Social media platforms are helping us to create our worst selves, says Nobel laureate Maria Ressa (above). We know – in 2018, MIT said that lies spread faster than facts, that if you see a lie, you are 70% more prone to share it, to retweet it, than a really boring fact, she tells NPR’s Scott Simon.
When you take that to its extreme, what does that mean? Lies are rewarded. So we have created a situation where there are no facts. And without facts, you can’t have truth. Without truth, you can’t have trust. Without these three, we have no shared reality. You cannot have democracy, adds Ressa, whose new book is called “How To Stand Up To A Dictator.”
“The Philippines is ground zero for the terrible effects that social media can have on a nation’s institutions, its culture and the mind of its populace,” she writes.
“In the 19th century, the commodity in the economy was labour. Today, the commodity is our attention, and our attention is manipulated by our biology,” she tells The Guardian.
Through fake news – AKA lies – directed with algorithmic precision to the people most likely to be titillated by them, “meta narratives are seeded. They don’t have to go viral,” Ressa says. They merely have to be broken out of their silos of cranks and misfits. “That’s how Bolsonaro was moved from the far right to the centre. The driver is the technology that delivers this to you. This is not even something that you have to go looking for. They drive it towards you.”
“I think we’re in the last two minutes of democracy,” she adds. “I used to play basketball. If you play basketball, the last two minutes is everything. And we’re losing the game. Unless something drastic changes, 2024 will be the year where democracy falls off the cliff.”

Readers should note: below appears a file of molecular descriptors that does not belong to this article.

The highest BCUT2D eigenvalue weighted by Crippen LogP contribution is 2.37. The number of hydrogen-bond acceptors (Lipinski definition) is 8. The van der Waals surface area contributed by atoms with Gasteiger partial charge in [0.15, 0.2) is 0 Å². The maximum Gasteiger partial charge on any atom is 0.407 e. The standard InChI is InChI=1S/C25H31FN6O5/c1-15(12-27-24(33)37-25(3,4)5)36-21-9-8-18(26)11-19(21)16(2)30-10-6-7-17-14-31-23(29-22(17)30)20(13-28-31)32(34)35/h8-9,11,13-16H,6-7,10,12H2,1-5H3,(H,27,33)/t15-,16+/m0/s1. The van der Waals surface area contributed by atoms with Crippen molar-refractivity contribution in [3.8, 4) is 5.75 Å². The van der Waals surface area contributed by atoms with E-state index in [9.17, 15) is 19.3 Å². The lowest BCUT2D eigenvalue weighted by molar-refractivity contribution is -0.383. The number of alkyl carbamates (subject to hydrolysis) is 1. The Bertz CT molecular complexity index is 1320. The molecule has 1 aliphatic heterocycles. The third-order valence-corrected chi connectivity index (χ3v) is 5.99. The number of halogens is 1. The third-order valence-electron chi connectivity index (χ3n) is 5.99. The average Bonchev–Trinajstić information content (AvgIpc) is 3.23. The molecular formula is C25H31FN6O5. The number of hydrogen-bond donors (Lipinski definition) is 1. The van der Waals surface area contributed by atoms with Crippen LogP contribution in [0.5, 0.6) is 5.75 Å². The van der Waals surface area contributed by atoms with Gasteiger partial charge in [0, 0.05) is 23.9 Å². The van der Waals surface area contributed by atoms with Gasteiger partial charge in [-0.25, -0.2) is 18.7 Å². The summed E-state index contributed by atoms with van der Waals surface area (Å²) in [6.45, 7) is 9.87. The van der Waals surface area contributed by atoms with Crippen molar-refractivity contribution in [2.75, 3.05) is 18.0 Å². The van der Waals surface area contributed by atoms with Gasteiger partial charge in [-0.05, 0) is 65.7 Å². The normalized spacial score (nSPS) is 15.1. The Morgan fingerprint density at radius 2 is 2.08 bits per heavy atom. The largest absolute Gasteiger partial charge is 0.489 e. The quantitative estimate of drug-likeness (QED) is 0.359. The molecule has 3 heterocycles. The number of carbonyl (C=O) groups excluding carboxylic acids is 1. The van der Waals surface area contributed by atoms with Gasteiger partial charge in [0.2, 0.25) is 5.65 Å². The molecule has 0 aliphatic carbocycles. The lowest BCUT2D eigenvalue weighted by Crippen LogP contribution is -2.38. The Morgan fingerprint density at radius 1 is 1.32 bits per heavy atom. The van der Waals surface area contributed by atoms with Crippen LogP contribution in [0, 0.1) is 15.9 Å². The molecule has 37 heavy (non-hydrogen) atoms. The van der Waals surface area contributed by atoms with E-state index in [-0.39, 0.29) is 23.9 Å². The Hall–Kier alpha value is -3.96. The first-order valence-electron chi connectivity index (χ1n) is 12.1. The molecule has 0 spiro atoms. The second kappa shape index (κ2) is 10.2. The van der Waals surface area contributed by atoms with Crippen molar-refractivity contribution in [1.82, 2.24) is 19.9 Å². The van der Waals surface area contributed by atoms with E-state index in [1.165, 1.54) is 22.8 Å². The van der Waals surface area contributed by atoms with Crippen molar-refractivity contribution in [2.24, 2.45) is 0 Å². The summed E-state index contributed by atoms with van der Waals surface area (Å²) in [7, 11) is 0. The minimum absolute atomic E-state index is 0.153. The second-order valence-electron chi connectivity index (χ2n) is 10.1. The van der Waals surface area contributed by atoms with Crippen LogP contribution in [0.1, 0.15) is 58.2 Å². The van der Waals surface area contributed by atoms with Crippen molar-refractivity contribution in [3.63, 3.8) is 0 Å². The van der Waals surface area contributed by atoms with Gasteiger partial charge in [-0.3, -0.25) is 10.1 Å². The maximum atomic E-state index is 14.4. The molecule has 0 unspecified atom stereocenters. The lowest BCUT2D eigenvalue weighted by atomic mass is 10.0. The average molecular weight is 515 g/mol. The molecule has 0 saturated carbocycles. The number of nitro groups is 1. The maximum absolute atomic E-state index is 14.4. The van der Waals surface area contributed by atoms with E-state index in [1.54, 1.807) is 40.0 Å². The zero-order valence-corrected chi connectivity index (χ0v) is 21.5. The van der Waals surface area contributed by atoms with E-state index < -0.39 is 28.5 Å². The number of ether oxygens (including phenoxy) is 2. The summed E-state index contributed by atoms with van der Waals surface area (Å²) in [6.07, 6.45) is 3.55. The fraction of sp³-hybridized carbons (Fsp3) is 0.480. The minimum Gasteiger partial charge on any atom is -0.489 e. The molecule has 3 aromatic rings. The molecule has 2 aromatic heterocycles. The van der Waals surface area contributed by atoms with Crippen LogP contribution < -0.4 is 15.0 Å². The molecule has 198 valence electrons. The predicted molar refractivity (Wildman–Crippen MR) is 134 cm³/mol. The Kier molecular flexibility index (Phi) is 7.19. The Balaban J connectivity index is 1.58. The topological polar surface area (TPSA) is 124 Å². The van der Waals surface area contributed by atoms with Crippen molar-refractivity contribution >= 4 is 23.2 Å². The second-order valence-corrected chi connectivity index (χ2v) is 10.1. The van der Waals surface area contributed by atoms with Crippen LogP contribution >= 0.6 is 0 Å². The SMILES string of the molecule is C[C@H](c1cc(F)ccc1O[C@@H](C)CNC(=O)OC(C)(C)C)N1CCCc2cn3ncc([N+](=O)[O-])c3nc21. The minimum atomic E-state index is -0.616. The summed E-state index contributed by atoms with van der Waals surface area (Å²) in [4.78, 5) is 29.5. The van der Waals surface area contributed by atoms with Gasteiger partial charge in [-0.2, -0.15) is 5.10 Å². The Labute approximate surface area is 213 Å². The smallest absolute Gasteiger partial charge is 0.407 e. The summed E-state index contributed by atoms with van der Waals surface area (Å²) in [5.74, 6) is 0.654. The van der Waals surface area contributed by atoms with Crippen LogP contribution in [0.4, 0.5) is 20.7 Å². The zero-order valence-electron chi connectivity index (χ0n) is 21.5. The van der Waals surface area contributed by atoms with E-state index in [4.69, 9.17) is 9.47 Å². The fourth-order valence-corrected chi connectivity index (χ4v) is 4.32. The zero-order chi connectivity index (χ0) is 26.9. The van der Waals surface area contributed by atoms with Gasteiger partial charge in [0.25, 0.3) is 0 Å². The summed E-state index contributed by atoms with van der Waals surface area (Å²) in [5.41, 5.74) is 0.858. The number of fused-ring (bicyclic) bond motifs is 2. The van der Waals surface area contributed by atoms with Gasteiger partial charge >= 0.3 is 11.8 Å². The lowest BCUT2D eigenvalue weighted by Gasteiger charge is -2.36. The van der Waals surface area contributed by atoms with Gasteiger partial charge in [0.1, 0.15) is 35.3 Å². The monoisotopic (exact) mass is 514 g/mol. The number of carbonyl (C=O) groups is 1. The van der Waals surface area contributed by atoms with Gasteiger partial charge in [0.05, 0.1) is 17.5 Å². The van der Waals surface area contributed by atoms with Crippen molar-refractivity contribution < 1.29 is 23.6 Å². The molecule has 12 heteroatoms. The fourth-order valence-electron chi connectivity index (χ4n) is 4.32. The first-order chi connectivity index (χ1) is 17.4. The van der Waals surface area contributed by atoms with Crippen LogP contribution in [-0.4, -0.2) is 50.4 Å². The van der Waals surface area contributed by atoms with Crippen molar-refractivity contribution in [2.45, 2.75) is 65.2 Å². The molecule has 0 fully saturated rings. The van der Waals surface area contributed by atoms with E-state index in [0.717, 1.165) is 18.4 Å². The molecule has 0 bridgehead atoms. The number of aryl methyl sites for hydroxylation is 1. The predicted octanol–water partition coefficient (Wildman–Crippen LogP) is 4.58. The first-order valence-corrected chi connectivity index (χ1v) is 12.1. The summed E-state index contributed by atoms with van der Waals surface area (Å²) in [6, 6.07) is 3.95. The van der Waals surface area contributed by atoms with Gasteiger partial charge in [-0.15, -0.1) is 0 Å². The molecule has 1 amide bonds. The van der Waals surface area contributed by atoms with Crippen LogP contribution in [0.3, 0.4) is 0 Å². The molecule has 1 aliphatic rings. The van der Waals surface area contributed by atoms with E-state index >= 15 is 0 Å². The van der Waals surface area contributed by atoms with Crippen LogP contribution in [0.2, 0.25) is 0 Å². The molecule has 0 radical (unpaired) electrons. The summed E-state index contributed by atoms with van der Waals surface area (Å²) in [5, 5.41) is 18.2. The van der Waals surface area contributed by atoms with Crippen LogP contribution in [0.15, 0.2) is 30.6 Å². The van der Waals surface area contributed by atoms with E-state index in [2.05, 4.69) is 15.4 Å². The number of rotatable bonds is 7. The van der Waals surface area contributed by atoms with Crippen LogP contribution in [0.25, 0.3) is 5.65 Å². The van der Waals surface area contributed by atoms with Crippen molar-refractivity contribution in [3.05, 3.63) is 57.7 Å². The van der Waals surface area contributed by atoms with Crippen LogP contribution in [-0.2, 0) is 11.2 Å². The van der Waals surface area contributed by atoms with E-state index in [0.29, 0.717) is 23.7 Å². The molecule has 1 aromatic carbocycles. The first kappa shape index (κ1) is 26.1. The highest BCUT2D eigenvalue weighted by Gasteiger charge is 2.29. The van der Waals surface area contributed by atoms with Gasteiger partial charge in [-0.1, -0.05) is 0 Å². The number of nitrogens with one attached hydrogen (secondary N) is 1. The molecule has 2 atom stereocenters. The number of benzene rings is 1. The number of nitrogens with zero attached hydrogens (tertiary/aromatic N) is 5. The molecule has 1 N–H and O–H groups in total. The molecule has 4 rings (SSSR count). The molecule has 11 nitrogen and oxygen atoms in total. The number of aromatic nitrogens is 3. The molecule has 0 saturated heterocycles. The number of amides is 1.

‘Violence made Facebook rich’
A veteran CNN journalist, Ressa was initially among the “truest of true believers” in social media as a means of enriching the public debate. But she saw first hand how former president Rodrigo Duterte weaponised the technology in the Philippines through the abuse of co-ordinated disinformation campaigns, bot farms and malign social influencers, The FT adds:
The independent Rappler media site that Ressa co-founded was also targeted by Duterte’s digital mob. At one point, Ressa was receiving 90 hate messages an hour on her Facebook page. Although she documented this online harassment, her complaints fell on deaf ears because anger had become the “contagious currency of Facebook’s profit machine”, as she puts it. “Violence has made Facebook rich.”
In many ways, Taiwan’s position as a target of information operation campaigns from the People’s Republic of China (PRC) has made it a canary in the coal mine, The Global Taiwan Institute adds.
What can be learned from Taiwan’s strategy to counter malign forces in information operations? How can fellow democracies expect these threats to evolve? Where can Taiwan cooperate with the international community to address these challenges? The Global Taiwan Institute (GTI) hosts a seminar on “Information Operations and Democracy: The Case of Taiwan.” Wed, November 30, 2022, 11:30 AM – 1:00 PM EST RSVP
@rapplerdotcom‘s #FactsMatter fellowships, launched with #FactsFirstPH, a unique multisectoral and multilayered collaboration dedicated to fighting disinformation and holding perpetrators accountable, supported by @NEDemocracy https://t.co/yonsBTRqkI
— Democracy Digest (@demdigest) November 28, 2022